Affirming that Jesus Christ came that “they may have life, and have it abundantly” (John 10:10b), the General Assembly of the Presbyterian Church (U.S.A.) has convened a roundtable from among its ministries to address human trafficking together with synods, presbyteries and local congregations. The roundtable includes representatives from Child Advocacy, Immigration, World Mission, Presbyterian Hunger Program, Mission Responsibility through Investment, Presbyterian Women, Jinishian Memorial Program and Presbyterian Health Education and Welfare.
To lift up the issue of modern-day slavery, provide resources and advocate for further action to eradicate human trafficking, the roundtable is:
- Creating a matrix of reliable organizations involved in combating human trafficking.
- Developing this Web site to connect congregations and groups.
- Producing a human trafficking packet of resources including, sermons, Bible studies, book suggestions, DVDs and more.
- Providing take action opportunities to address human trafficking through corporate campaigns, legislative action, shareholder initiatives.
- Linking with the Freedom Network USA to provide human trafficking awareness trainings among interested presbyteries. Contact Noelle Damico to learn more about this opportunity.
Bulletin insert on human trafficking
A Violation of Human Rights
Violations of human rights are both a cause and a consequence of human trafficking. Trafficking is a grave violation of human rights, the right to liberty and human dignity and the right not to be held in slavery or involuntary servitude. But trafficking is related to a wide range of other human rights violations as traffickers prey on those who are poor, under- or unemployed or who face discrimination. The PC(USA) promotes the integration of a human rights perspective into all antitrafficking laws, policies and procedures, domestic and international, so as to ensure the rights and well-being of children, women and men who have been trafficked. To learn more about how human trafficking is a violation of human rights, download the March 2009 report from the U.N. Special Rapporteur on Trafficking in Persons, Especially Women and Children.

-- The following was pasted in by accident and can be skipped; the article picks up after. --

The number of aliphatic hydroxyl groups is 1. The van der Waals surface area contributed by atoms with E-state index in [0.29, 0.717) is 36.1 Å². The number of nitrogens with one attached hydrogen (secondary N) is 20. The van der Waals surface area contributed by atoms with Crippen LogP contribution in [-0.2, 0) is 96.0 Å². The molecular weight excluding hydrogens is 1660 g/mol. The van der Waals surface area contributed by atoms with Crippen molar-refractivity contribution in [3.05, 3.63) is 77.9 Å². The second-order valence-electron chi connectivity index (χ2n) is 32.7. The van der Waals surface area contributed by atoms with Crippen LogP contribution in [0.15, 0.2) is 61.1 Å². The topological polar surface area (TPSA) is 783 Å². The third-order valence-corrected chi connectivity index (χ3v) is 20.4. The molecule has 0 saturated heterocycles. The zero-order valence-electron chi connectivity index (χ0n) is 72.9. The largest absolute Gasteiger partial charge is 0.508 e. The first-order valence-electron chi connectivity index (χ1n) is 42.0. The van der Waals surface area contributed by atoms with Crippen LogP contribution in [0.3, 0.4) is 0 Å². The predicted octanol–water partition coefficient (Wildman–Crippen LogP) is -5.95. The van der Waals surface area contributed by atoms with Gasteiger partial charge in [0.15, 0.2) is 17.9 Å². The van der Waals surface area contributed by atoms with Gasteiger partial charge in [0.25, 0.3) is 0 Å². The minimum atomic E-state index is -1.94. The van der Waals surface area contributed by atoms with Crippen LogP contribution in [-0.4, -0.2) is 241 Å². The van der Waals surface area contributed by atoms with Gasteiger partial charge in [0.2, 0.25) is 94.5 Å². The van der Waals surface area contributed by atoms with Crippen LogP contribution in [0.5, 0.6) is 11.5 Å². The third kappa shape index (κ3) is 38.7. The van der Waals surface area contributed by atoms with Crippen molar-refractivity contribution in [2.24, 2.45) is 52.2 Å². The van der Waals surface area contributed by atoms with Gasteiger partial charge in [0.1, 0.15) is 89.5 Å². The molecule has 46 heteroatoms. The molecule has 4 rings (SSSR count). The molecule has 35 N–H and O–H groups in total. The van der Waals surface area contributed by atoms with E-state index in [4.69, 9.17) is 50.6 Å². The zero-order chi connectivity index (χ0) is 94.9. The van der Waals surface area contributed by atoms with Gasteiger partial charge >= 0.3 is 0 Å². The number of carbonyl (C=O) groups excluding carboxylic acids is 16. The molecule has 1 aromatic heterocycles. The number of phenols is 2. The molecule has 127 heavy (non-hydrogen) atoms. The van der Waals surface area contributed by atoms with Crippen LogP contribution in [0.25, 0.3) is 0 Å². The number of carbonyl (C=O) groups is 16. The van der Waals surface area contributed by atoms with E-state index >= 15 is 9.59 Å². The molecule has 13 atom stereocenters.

A global phenomenon in our backyard
Modern-day slavery is a global phenomenon that manifests itself in the United States as well. From the fishing industry in Ghana, the brothels of Thailand, to domestic workers enslaved by a husband and wife in their Long Island home or farmworkers harvesting tomatoes in Florida fields, slavery is alive and well in a new form in the 21st century. Indeed, some of the products we wear or consume were produced using slave labor. Our whole society, from corporations to law enforcement, from the U.S. Justice Department to the church, must be involved if we are to put an end to human trafficking once and for all.
This is one more reason why I'm proud to be a Presbyterian. Once again the PCUSA is being prophetic through its actions and effective in promoting justice and righteousness through collaboration with others. Eastminster Presbytery is currently working with a faith-based ecumenical organization to address human trafficking in northeastern Ohio. It's good to know that GAMC provides resources and training upon which we may draw.